They're all very different women, different backgrounds, different experiences. An elderly former actress, a nineteen-year-old computer whiz, a housekeeper, a woman from a wealthy, connected family, women who have struggled to become or remain middle class. The last story we get is Natasha's own, an immigrant with a broken and traumatic past of her own.

Yet despite the differences and the great gulfs between them, there are common threads. They find commonalities and recurring themes, experiences and struggles that link them all.

And for the American reader, not the original intended audience, it's a look at women in Chile, and how their experiences are both like and unlike our own. The women are all compelling; they do not all seem likable at first, and yet with each there is something to connect with. Chile's 20th century history, which younger readers may not have encountered before, plays a central role in the lives of these women.

I of course can't directly judge the quality of the translation, the result seems very good to me, clear and understandable without sounding like American voices are speaking. The narrator is also very good.

Recommended.

I bought this audiobook.

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  • Ta2kitty
  • Desert Hot Springs, CA USA
  • 11-18-18

great read

absolutely love this broken I will definitely be listening to it again I thought the lady who read it did an amazing job I enjoyed the stories something is definitely going to stay in my library.

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    1 out of 5 stars
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Don't bother

After trying to read 3 times, I gave up. This book is not what is promised in the review

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    2 out of 5 stars
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    1 out of 5 stars

Interesting story... lots of profanity

I listened for quite a while before finally giving up. Lots of talk of sex, and the profanity just kept ramping up. Don’t buy if you’re sensitive about those things, as I am. If it doesn’t bother you, you might find it an interesting character study and commentary on many different aspects of Chilean culture and challenges.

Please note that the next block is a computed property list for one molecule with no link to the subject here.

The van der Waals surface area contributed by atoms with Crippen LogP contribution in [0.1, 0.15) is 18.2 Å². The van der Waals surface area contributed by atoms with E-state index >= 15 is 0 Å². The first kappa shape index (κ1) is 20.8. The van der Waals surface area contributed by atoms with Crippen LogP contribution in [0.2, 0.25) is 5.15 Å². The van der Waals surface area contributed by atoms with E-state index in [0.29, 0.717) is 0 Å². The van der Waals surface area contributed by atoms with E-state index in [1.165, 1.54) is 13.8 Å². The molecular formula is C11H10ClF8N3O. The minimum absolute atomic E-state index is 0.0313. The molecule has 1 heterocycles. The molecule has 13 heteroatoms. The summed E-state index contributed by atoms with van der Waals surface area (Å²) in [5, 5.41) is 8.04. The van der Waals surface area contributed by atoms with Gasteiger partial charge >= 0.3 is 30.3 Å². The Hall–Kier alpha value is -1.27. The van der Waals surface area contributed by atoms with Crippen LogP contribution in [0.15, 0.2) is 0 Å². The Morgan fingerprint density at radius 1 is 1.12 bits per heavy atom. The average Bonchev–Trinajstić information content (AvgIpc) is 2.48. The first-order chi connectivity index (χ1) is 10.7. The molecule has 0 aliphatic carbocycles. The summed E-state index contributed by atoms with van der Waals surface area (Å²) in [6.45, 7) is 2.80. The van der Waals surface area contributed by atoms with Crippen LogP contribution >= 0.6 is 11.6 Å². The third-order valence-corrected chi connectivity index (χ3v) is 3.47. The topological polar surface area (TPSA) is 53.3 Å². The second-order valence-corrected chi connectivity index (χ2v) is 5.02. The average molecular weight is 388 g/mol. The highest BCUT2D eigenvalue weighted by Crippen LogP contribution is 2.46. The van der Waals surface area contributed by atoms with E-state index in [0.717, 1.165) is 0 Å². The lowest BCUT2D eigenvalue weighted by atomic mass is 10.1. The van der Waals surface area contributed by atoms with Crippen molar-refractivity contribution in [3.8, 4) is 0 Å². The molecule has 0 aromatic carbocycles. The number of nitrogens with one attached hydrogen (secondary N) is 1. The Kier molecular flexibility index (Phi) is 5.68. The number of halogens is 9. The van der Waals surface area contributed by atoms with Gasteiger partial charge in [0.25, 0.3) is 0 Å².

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Long

Its along book but I enjoyed listening to it. Every woman has a story to tell.

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Wonderful, insightful, and a darn good read

Women sharing, and in doing so, growing. International, yet as close as your heart. You will love this book

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Touched my heart, inspiring

I love this book!!! So many facets of different women are described in this story.

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    3 out of 5 stars
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    3 out of 5 stars

Alright but not captivating

To be honest, I expected more from this book. At times I had to force myself to stick with it, especially since I didn’t finish the last 2 books I started. Just didn’t find them captivating. I think I stayed with this book because I was hoping/ waiting for more but it never came. At times it felt that the stories of these women kept on going and going about the same thing. I did enjoy learning about Chile. I enjoyed the pronunciation of names and places by the reader.

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  • Qwerty1
  • 07-06-14

Wake me upo when it's over

What would have made Ten Women better?

An actual story. This was basically 10 women telling their life story in turn. Each one went for far too long (over an hour) and if the stories had been true to life, or even interesting, I might have bothered finishing it. I found this book boring from the outset, and stuck with it for about 4 hours, then decided I had better things to listen to.

What will your next listen be?

Something with a storyline

What three words best describe Marisol Ramirez’s performance?

Boring boring boring

You didn’t love this book--but did it have any redeeming qualities?

The narrators voices were pleasant enough.

Any additional comments?

Don't bother.

1 of 1 people found this review helpful